It’s Big and Buckminsterfullerian-ish.
Last weekend Anthrobotic paid a visit to the the Fukuoka Yahoo! Japan Dome, obviously located in the southwestern city of Fukuoka, Japan, from whence the technosnark©® is broadcast. A dead link to the Buckminster Fuller Institute declares it the world’s largest geodesic-domed structure (not sphere, mind you). Suspicious.
Nonetheless, there were two missions to accomplish that day:
Japanorama, and Phone-Based 3D Modeling.
See, on the heels of last week’s American Dream iPhone funeral dirge redux, the intent here was to collect some interactive panoramic and 3D images of the above and below building using only said iDevice. Redemption, yo. And you can get some amazing stuff from that little camera. Sometimes, sometimes, the iPhone fanboy gee-whiz nerd drool is totally justified.
The Dome: Geodesic? Negative.
The Fukuoka Dome is a cylindrical building with a dome on top, but it only kinda appears geodesic. See, the thing is retractable – 60% of it slides/rotates underneath itself to let in fresh air & sunshine. Given the lack of necessary structural continuity, the dome’s not really geodesic in the Fulleristic or mathematical sense. Hey, math/structural engineering dork reader(s?), that’s correct, yeah? Here’s what it looks like open:
So it seems what really does the heavy lifting is the static 40% chunk. Hence the dead link, Anthrobotic can’t be the first to call B.S. on the geodesicness. To be fair, a retractable dome roof that looks geodesic is still some pretty sexy engineering, so due props on that.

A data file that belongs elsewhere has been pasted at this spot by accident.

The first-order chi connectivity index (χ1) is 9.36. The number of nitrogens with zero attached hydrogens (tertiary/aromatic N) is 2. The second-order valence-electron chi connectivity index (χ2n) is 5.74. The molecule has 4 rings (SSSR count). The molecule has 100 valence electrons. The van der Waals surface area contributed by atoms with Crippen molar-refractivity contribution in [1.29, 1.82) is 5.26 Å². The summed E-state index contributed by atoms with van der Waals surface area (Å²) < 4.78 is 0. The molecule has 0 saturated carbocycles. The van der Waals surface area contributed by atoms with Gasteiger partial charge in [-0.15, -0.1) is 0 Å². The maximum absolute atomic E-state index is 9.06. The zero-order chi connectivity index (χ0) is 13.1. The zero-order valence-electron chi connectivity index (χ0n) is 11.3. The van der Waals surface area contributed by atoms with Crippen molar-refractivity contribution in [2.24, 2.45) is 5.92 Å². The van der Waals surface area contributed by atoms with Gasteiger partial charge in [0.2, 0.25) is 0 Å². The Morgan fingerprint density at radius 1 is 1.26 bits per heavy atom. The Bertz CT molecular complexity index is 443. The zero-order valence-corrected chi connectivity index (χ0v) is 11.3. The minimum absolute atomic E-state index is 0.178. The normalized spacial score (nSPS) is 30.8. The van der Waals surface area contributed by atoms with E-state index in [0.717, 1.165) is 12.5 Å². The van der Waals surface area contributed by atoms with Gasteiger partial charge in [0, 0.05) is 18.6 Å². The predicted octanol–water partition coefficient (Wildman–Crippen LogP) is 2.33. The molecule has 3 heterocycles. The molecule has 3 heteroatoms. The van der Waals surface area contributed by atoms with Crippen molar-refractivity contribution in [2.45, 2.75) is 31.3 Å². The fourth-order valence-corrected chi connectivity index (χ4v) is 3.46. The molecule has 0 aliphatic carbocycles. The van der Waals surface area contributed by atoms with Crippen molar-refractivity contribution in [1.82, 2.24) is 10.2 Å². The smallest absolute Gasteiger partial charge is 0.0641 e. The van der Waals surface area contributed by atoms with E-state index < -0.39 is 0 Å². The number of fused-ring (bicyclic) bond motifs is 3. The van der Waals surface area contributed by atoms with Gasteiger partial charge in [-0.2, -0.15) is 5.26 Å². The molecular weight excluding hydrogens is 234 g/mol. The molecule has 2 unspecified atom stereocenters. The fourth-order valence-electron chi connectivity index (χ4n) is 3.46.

Anyway, Mission #1 was to snatch a Japanorama of the exterior:
Not great, but: Check.
(see a few other Japanoramas here)
Holy Crap My iPhone can do 3D Modeling
Mission #2 was to build a 3D model of the above building using the newly iPhone compatible Autodesk 123D Catch software. “What is that,” you might ask? To which an overly caffeinated technology dork might scream in reply: “Oh, just some free 3D modeling software that works on your iPhone. And did you catch the FREE part of that? And then you can 3D print that stuff if you want.” To which you should reply, “Damn, son!”
Mission #2 Aborted, so Robot!
As it turned out, Mission #2 fell to insurmountable environmental barriers, and building a 3D model of a 32,000-seat baseball stadium with an iPhone didn’t work out – but it wasn’t the phone’s fault, the surrounding neighborhood was all Japan-style screwy! Anyway, as a more relatable and realistic consolation prize, have a look at what this user managed to model with 123D Catch: Yellow Robot 3D.
Love the Smell of Re-Domesticated Manufacturing in the Morning.
This is some serious technology. Think about it: I can do this with my iPhone 4S for FREE in 2012. What will individuals and, more massively, manufacturers be doing in 5 years? 10? Combine the ability to perform high-res scans with mobile high-speed data, the growing usefulness and affordability of 3D printing (Brad, guest piece?), precision robotic manufacturing and assembly (welcome to robotic manufacturing, China, yesterday’s Baxter announcement), cost/performance that exceeds contemporary shipping and handling across the Pacific, and you begin to sense a global economic upheaval. What happens next is that when the world needs useless (though fun and profitable) plastic crap, we just kinda forget China’s phone number and head out to the garage or over to the community replicator. 3D modeling and printing is the future of fab, yo – and it’s not just for plastic junk: 3D-printed titanium prosthetic jawbone, anyone?
Free, Amazing Stuff
So, don’t sleep – get yourself some Photosynth (iOS App Link) and some 123D Catch (iOS App Link), and get in on the ground floor. Quick! DO IT! And be impressed by this technology already before there’s any more usage of all-caps in this piece. Because that’s totally bad journalist form and Anthrobotic is madly in love with good form and junk and stuff.
This has (not) been an Ad for Microsoft or Autodesk 123D
But guys, get in touch – there’s nothing wrong with it being an Ad.
Payola is the backbone of the internets, namsayen?